Blessing ceremony held for new coast guard station and CCGS Pachena Bay

Kwakiutl First Nation blesses the grand opening of the Canadian Coast Guard’s new Port Hardy base. (Tyson Whitney - North Island Gazette)Kwakiutl First Nation blesses the grand opening of the Canadian Coast Guard’s new Port Hardy base. (Tyson Whitney - North Island Gazette)
Vessel sponsor Donna Gault (far left) at the CCGS Pachena Bay christening ceremony. (Canadian Coast Guard Twitter photo)Vessel sponsor Donna Gault (far left) at the CCGS Pachena Bay christening ceremony. (Canadian Coast Guard Twitter photo)

Tuesday (Aug. 30) marked the grand opening celebration for the newly constructed Canadian Coast Guard Hardy Bay Base, as well as the dedication to service ceremony for the Canadian Coast Guard Ship (CCGS) Pachena Bay, which is now stationed at the new base in Port Hardy, British Columbia.

The Canadian Coast Guard worked closely with the Kwakiutl First Nation and the District of Port Hardy throughout the planning and construction of the new base. The Hardy Bay Base is a 16,000 square foot facility funded under the Government of Canada’s Oceans Protection Plan. The new building and property consist of office and meeting spaces; storage space for environmental response, vessels, and aids to navigation equipment; as well as a large drive-on floating dock for easy loading of specialized pollution response vessels and other Canadian Coast Guard ships. Included on-site is a mechanics workshop for small boat maintenance.

Two 17 foot ocean-themed totem poles, carved by Kwakiutl Master Carver Stan Hunt, welcome visitors at the front entrance to the facility. A third 32 foot totem pole, carved by Kwakiutl Chief Calvin Hunt, keeps watch on the ocean side of the facility, letting mariners know they are entering Kwakiutl traditional territory. In addition to the totem poles, Stan also carved a wall panel that hangs in the base’s main conference room.

The Canadian Coast Guard also held a dedication into service ceremony for the CCGS Pachena Bay, which included the traditional breaking of a ceremonial bottle on the ship’s bow. The CCGS Pachena Bay is a High Endurance Self-Righting lifeboat that has been operating in B.C. since 2019. The vessel is one of 20 lifeboats that were constructed and delivered under the National Shipbuilding Strategy to provide the Canadian Coast Guard with safe, modern, and Canadian-made equipment needed to deliver all Canadian Coast Guard programs and critical services on behalf of Canadians.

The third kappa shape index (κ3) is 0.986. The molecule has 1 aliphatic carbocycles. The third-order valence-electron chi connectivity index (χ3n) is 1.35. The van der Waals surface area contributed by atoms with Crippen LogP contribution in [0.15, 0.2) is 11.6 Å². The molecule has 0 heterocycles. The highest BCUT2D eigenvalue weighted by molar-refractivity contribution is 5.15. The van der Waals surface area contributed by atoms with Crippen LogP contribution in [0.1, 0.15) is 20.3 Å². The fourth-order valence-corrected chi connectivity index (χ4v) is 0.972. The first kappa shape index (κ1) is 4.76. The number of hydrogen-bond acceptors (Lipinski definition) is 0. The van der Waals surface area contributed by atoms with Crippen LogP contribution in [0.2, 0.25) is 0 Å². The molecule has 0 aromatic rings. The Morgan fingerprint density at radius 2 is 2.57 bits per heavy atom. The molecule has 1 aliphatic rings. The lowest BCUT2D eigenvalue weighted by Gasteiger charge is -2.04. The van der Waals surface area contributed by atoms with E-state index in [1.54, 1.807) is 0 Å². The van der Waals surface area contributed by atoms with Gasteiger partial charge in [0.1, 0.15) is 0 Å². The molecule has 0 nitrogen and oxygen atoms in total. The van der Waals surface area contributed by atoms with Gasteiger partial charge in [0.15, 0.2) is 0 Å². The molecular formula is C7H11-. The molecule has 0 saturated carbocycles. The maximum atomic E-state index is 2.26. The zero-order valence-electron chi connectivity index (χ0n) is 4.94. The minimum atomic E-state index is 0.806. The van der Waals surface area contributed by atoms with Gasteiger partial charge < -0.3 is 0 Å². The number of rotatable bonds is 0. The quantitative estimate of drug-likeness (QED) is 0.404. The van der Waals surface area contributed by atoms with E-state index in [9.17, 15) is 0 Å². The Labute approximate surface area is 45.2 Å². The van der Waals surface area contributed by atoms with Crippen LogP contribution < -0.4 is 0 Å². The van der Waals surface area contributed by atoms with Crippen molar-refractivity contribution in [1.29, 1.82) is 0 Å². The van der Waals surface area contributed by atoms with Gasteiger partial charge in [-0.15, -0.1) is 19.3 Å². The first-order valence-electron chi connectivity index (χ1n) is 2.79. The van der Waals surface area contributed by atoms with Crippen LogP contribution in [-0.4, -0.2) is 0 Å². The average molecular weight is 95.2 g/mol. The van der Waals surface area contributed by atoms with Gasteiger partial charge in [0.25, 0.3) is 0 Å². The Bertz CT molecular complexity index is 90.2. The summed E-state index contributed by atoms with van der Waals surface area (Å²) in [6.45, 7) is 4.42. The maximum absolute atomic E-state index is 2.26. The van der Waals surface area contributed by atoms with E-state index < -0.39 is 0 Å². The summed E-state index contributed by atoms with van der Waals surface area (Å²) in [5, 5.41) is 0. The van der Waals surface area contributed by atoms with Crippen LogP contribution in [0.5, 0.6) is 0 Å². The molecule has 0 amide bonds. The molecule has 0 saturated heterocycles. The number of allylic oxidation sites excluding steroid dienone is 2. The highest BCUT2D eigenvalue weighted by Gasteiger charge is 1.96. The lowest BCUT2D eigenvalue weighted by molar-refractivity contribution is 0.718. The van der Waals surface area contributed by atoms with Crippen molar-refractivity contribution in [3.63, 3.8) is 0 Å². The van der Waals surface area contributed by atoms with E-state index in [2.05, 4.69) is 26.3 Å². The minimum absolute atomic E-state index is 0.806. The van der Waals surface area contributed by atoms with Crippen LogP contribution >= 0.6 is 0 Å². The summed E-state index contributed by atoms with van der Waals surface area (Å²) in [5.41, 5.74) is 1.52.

By tradition, a civilian is invited to sponsor a vessel for its well-being and continued service, and to wish the vessel good luck. The Canadian Coast Guard noted it was proud to have Port Hardy local Donna Gault as the sponsor for this vessel. Gault, who is a respected business owner, entrepreneur, and active volunteer in the surrounding communities of Mount Waddington and Port Hardy, said they asked her last April if she would be willing to accept the honour, and after researching the idea she immediately agreed, noting being a vessel sponsor is like being “a Godmother. It’s basically someone in the community where the ship is moored who acts as a conduit between the community and the coast guard, creating a connection.”

She officially christened the CCGS Pachena Bay, noting the only thing that scared her about doing it was she wasn’t sure if she’d have strength to get the bottle to break.

“I was told the worst thing that could happen is it doesn’t break and then the ship has bad luck, so I swung it as hard as I could and no one there had ever seen a bottle break so well,” she laughed.

As for the blessing ceremony of the new base, Gault added it was “most exciting,” and then noted she was thrilled to see that the Kwakiutl First Nation had a say in how the new base was built.

Joyce Murray, Minister of Fisheries, Oceans and the Canadian Coast Guard, said that “The importance of this special new facility in Port Hardy, and the enhanced services the Canadian Coast Guard and CCG ships will help provide, reflect our close collaboration with Kwakiutl First Nation and the local community. The combined effort and partnership with First Nations and coastal communities will serve to keep mariners safer and the marine environment cleaner for years to come.”

Marc Peeler, Kwakiutl First Nation Member and Councillor, noted that “The Kwakiutl Elected Governance is pleased to have the Canadian Coast Guard Base completed and fully operational here in Port Hardy. Our BC Coastline is beautiful and rich in ecosystems that need protection from marine pollution and we look forward to improved emergency incident response. We value our partnership with CCG and look forward to many years of working together.”

“Together with our First Nation partners, the Canadian Coast Guards works to protect the safety of mariners and the environment,” added Mario Pelletier, Commissioner of the Canadian Coast Guard. “The opening of our new base in Port Hardy, equipped with the CCGS Pachena Bay, will help ensure local communities can safely and sustainability use our oceans and waterways.”


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